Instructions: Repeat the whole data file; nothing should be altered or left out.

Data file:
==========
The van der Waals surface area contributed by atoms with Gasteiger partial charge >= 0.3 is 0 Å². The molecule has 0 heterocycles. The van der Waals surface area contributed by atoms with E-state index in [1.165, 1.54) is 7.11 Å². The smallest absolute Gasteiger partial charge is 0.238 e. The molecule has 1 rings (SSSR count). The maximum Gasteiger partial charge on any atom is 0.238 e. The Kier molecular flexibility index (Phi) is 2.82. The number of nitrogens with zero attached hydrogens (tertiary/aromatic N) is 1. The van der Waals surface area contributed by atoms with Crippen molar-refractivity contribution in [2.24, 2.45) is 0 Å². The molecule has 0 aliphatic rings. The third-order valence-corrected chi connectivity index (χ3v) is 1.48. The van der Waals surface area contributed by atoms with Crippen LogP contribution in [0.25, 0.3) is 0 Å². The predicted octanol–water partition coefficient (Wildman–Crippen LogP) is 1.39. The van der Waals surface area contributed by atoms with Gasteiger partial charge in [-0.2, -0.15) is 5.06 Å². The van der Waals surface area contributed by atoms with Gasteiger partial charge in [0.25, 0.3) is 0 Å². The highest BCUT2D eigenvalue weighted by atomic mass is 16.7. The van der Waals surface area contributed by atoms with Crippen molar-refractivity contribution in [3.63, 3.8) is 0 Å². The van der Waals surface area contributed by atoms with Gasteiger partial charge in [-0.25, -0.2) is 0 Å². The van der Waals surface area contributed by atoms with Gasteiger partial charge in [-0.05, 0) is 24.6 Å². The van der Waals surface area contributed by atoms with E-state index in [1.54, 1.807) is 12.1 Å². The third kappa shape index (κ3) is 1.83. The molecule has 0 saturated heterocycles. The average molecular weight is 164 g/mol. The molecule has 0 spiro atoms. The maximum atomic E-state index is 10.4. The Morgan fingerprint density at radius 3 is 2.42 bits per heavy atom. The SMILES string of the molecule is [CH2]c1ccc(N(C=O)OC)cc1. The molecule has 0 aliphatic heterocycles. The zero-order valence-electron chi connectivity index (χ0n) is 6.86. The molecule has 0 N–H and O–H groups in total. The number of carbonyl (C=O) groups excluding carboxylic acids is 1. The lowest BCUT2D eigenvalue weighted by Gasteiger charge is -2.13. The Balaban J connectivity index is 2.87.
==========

The van der Waals surface area contributed by atoms with Gasteiger partial charge >= 0.3 is 0 Å². The molecule has 0 heterocycles. The van der Waals surface area contributed by atoms with E-state index in [1.165, 1.54) is 7.11 Å². The smallest absolute Gasteiger partial charge is 0.238 e. The molecule has 1 rings (SSSR count). The maximum Gasteiger partial charge on any atom is 0.238 e. The Kier molecular flexibility index (Phi) is 2.82. The number of nitrogens with zero attached hydrogens (tertiary/aromatic N) is 1. The van der Waals surface area contributed by atoms with Crippen molar-refractivity contribution in [2.24, 2.45) is 0 Å². The molecule has 0 aliphatic rings. The third-order valence-corrected chi connectivity index (χ3v) is 1.48. The van der Waals surface area contributed by atoms with Crippen LogP contribution in [0.25, 0.3) is 0 Å². The predicted octanol–water partition coefficient (Wildman–Crippen LogP) is 1.39. The van der Waals surface area contributed by atoms with Gasteiger partial charge in [-0.2, -0.15) is 5.06 Å². The van der Waals surface area contributed by atoms with Gasteiger partial charge in [0.25, 0.3) is 0 Å². The highest BCUT2D eigenvalue weighted by atomic mass is 16.7. The van der Waals surface area contributed by atoms with Crippen molar-refractivity contribution in [3.63, 3.8) is 0 Å². The van der Waals surface area contributed by atoms with Gasteiger partial charge in [-0.25, -0.2) is 0 Å². The van der Waals surface area contributed by atoms with Gasteiger partial charge in [-0.05, 0) is 24.6 Å². The van der Waals surface area contributed by atoms with E-state index in [1.54, 1.807) is 12.1 Å². The third kappa shape index (κ3) is 1.83. The molecule has 0 saturated heterocycles. The average molecular weight is 164 g/mol. The molecule has 0 spiro atoms. The maximum atomic E-state index is 10.4. The Morgan fingerprint density at radius 3 is 2.42 bits per heavy atom. The SMILES string of the molecule is [CH2]c1ccc(N(C=O)OC)cc1. The molecule has 0 aliphatic heterocycles. The zero-order valence-electron chi connectivity index (χ0n) is 6.86. The molecule has 0 N–H and O–H groups in total. The number of carbonyl (C=O) groups excluding carboxylic acids is 1. The lowest BCUT2D eigenvalue weighted by Gasteiger charge is -2.13. The Balaban J connectivity index is 2.87.